Running Back

Player Team Fantasy Points Expected Points Difference
Joe Mixon CIN 103.7 141.5 -37.8
Najee Harris PIT 71.0 91.4 -20.4
Jonathan Taylor IND 67.7 86.0 -18.3
J.D. McKissic WAS 48.8 65.8 -17.0
Alvin Kamara NO 78.2 94.9 -16.7

Joe Mixon, Cincinnati Bengals

After dominating for the majority of last season, Joe Mixon has fallen short of expectations by a margin wider than any other running back. A lot of his underperformance can be attributed to the Bengals slow start in general, but their offense appears to be heating up which could bring positive news for Mixon down the stretch.

Najee Harris, Pittsburgh Steelers

Seeing Najee Harris on this list makes perfect sense as his fantasy production has been heavily dependent on volume throughout his career. With the Steelers offense struggling mightily to start the season, Harris’ efficiency has followed suit. It’s hard for me to envision this offense turning things around quickly, and that paired with Harris’ name value makes him one of the few names on this list who I believe are fool’s gold.

Jonathan Taylor, Indianapolis Colts

Ahh yes, the 1.01. Anyone who spent an early pick on Jonathan Taylor has surely been disappointed to start the year, but hear me out… I actually think the quarterback change in Indianapolis can help Taylor’s fantasy output. Switching from Matt Ryan to Sam Ehlinger could provide two potential boosts for Taylor. One, the team may run the ball more often with a less experienced quarterback under center. Two, Ehlinger’s more mobile than Ryan, which could provide a slight boost to the run game, making life easier on Taylor (though it’s worth noting, Ehlinger is much closer to Daniel Jones in that regard than he is to Lamar Jackson). If the current manager is worried about Taylor or the Colts offense in general, I’d gladly buy with the hope of a more efficient second half of the season.

J.D. McKissic, Washington Commanders

This name is easily the most surprising on the list, but we’ve seen time and time again that the coaching staff in Washington clearly loves J.D. McKissic. As a back who largely accumulates points through the air, it’s not surprising to see a guy on the receiving end of Carson Wentz passes underperforming, but there’s clearly room for improvement and McKissic’s 65.8 projected points would be good for 9.4 PPG, which makes him a solid depth piece or flex option if he can hit the mark.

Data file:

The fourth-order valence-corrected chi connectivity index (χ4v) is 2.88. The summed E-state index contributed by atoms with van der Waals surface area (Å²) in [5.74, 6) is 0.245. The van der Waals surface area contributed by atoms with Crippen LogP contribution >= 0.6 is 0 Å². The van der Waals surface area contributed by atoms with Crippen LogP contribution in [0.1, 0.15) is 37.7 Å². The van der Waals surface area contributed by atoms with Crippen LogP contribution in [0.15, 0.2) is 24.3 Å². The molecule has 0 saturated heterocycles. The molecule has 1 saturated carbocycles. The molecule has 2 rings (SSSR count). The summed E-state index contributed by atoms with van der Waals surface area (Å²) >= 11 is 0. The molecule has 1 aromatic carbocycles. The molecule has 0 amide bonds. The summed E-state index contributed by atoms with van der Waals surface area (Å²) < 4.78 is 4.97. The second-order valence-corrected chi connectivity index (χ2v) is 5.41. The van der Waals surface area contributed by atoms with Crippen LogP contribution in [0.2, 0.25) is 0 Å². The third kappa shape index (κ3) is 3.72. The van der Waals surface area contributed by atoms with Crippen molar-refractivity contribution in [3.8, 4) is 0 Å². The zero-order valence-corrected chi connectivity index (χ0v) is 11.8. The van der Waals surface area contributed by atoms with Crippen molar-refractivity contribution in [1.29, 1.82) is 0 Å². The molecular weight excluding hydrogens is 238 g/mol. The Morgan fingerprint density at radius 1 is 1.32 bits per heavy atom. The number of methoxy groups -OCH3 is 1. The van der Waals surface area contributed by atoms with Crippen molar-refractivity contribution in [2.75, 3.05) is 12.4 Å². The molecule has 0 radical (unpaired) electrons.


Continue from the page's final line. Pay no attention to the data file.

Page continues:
Alvin Kamara, New Orleans Saints

Alvin Kamara has trended positively in recent weeks, which may make him a tricky player to acquire, but if he’s available he’s absolutely worth kicking the tires on with the hope of his recent weeks being a sign of things to come. We know the talent is there, and the volume has been as well, but it’s been the disappointing Saints offense that’s held him back a bit. If New Orleans can right the ship at all offensively down the stretch, Kamara still possesses the league-winning upside that we’ve seen from him in the past.

Wide Receiver

Player Team Fantasy Points Expected Points Difference
Diontae Johnson PIT 72.9 117.3 -44.4
Darnell Mooney CHI 49.4 82.7 -33.3
Courtland Sutton DEN 85.9 119.0 -33.1
Garrett Wilson NYJ 71.2 99.5 -28.3
Brandin Cooks HOU 62.1 90.3 -28.2

Diontae Johnson, Pittsburgh Steelers

Much like with Najee Harris, Diontae Johnson falling short of expectations can largely be attributed to the Steelers’ offensive woes. Johnson remains a high usage player, but the passes from Kenny Pickett haven’t been nearly as fruitful as Johnson’s fantasy managers would like. While it’s not unreasonable to think Pickett can continue improving as he gains experience, fellow rookie George Pickens increased involvement may offset any potential efficiency gains. 

Darnell Mooney, Chicago Bears

The fantasy community’s favorite offseason sleeper is apparently still asleep. The Bears’ passing attack has been woeful this year, and Darnell Mooney has unfortunately struggled as a result. Recent weeks indicate the Bears’ may be improving as an offense overall, and Mooney makes for a prime bounce back candidate in the second half of the season. If the Bears continue trending upward, Mooney will follow suit, and he can likely be acquired at a very reasonable price at this point. He’s a great low-risk buy at this point of the season.

Courtland Sutton, Denver Broncos

Courtland Sutton Week 8 Fantasy Football Usage Report